The list from Peter Cottrell's book posted by Mark, has a few blanks, and "I" is not the only company missing from the list. Other compamies missing are "K", "N", and "P". Mark's posting is to be commended for making more information available, on a subject that frankly, is difficult to research. There is no doubt that your man belongs in "I" Company.



#53 ba.eight

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Posted 23 January 2010 - 10:35 PM



STOP PRESS: CORRECTION. Apologies for typo and causing confusion. The name of the company which took over in Dunmanway from K company was in fact 'O' company.

ba.eight







QUOTE (ba.eight @ Jan 23 2010, 10:31 PM) <{POST_SNAPBACK}>
If I can offer some help Re: some of the companies..

K was based first in Cork City and was the company responsible taking part in the burning of Cork. It was moved to Dunmanway and billeted at the Dunmanway Union. After a series of incidents it was wound down with a proportion of the men transferring to N company which was based in Trim, Co Meath. Most I believe were transferred to K company, which took over at Dunmanway.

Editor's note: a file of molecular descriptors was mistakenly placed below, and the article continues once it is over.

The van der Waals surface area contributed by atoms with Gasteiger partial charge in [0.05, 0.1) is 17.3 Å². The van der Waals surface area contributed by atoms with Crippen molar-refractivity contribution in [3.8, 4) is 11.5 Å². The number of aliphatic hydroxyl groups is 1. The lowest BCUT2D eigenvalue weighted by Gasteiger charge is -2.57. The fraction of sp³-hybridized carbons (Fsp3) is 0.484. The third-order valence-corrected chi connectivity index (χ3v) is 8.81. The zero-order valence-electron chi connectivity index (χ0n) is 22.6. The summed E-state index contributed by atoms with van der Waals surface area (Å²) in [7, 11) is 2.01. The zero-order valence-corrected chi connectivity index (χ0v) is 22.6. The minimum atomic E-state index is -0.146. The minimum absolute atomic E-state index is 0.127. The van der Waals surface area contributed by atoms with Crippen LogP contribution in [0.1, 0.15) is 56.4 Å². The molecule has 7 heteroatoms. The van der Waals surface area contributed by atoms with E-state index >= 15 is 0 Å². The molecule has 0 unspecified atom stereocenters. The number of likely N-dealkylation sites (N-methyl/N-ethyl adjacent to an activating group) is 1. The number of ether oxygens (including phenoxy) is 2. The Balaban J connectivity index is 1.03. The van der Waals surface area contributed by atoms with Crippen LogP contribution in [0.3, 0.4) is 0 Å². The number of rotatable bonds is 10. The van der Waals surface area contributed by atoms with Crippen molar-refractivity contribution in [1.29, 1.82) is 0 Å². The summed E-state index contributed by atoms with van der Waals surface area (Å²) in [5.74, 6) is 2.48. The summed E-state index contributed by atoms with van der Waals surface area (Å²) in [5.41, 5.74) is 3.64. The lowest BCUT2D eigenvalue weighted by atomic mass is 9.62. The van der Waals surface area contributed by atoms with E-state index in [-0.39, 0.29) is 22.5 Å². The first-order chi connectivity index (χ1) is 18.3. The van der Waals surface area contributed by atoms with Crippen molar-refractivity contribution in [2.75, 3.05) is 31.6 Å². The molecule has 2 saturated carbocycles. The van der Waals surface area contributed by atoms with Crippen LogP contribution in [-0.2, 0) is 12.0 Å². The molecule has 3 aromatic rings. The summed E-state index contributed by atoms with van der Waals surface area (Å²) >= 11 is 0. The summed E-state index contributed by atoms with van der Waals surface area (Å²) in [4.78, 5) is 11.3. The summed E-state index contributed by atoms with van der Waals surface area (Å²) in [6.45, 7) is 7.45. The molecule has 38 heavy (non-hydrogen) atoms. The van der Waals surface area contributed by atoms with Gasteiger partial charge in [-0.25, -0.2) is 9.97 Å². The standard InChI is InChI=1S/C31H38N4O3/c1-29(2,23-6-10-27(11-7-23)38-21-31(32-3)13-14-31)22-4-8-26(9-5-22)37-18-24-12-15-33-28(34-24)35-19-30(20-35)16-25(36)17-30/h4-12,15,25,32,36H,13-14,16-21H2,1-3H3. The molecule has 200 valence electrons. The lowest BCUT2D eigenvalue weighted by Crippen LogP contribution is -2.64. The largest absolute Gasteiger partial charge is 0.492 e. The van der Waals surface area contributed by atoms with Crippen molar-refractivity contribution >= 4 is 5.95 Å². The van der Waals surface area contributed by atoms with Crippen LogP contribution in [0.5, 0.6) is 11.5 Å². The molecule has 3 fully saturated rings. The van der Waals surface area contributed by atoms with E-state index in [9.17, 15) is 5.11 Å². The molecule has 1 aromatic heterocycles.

I see Cottrell lists D as based in Dublin - not so. The company was based in Galway city. An early company was Lt Col Guard (he may have been the second as I think Crozier replaced the first). Guard had a v distinguished record in WW1 and beyond. After command of D co, he was promoted to 2i/c of ADRIC, serving under the previous incumbent Brig Gen Wood who took over as Cmdt on Crozier's departure.

I have an idea that I was based in Dublin certainly for some of the time and may have a report to that effect. One of its commanders was Adrian Hulse who was c5'6" and weighed c 15 stone. Don't suppose he leapt over too many walls in full kit!

NB Q company is a curiosity. Set up c April to police the North Wall docks against arms smuggling, it had a higher proportion of cadets who had not held commissions including some from the merchant marine. In other words ADRIC wasn't as socially exclusive as supposed and placed value on technical expertise

ba.eight



#54 ba.eight

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Posted 23 January 2010 - 10:41 PM

Rob,

N company was based in Trim in county Meath

ba.eight


QUOTE (rob elliott @ Nov 4 2009, 09:54 PM) <{POST_SNAPBACK}>
Dez,High Wood,

I think that is Robert Mathew Boyle of the 10th Inniskillings.
He signed the Ulster Covenant in 1912 in Portrush County Antrim, giving his address as 'the Manse, Killala, County Mayo'.
He would have been aged about 17 then.
In the 1911 census of Ireland he is in Mullaferry Co Mayo, near Killala. aged 16. Born County Londonderry, son of a Presbyterian Minister.
He is listed on the Presbyterian Church First War Roll of honour of Sons of Ministers as having-
Served 2nd Btn Inniskillings, MC, wounded twice, POW. Address in Mayo.